It’s too early to know for sure how Idaho’s cherry crop fared financially this season, but it’s clear many southwestern cherries took a big hit from frost and a cold spring.
Cherry growers saw their yields drop to about one-tenth of the last decade’s average because of poor pollination and frost damage during bloom, said Tony McCammon, a University of Idaho horticulture educator in Washington County.
In the areas McCammon covers, unusually cold temperatures kept the bees at home, limiting the rate of pollination, McCammon said. A late-season May frost that came after the blooms had opened also did some damage.
“We don’t plan for frost in late May,” McCammon said.
Southwest Idaho has about 1 million cherry trees, more than half of them in the Canyon County and Marsing area. Only 10,000 cherry trees are in Gem and Payette Counties. In June, the U.S. Department of Agriculture estimated that Idaho’s overall cherry yield this year would be around 3,800 tons, which is average.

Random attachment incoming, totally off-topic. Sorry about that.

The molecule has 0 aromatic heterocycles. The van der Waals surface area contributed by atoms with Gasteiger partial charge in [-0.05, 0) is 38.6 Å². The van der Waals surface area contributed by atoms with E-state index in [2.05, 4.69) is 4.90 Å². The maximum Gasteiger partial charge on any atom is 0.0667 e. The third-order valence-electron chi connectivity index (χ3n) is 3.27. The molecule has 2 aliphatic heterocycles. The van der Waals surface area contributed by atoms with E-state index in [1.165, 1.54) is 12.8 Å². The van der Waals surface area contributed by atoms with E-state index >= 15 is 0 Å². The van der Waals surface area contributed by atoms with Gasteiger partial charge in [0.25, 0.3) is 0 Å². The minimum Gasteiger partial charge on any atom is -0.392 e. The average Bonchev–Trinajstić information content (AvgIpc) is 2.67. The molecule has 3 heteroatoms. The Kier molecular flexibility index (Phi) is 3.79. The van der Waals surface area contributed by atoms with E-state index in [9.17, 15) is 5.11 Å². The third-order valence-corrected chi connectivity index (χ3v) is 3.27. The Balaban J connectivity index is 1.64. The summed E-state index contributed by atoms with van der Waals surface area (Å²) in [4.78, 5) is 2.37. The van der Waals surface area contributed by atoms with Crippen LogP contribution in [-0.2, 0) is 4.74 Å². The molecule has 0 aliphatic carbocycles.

But Dan Symms, who grows cherries, apricots, peaches, plums, nectarines, prunes, and nine varieties of apples on his farm in the Caldwell area, said he expects fruit yields to be lower than average in the Sunnyslope area, where most of the region’s cherries are grown. Like McCammon, Symms said the cold weather last spring discouraged pollination, and a badly timed frost slowed things down as well. Symms has about 700 acres of cherries.
The same thing happened at other fruit operations all around the West, Symms said.
“What we had was this prolonged cool spring, and so it has just made the fruit a lot later than it normally would be,” he said. “Our crops are two weeks behind the normal timing.”
Volume is expected to be down as well.
“We estimated that we would have more cherries than we have, but it turned out to be a below average crop,” Symms said. The size and quality of the fruit was excellent, however, he noted.
“On the bright side, we had plenty of water,” he added.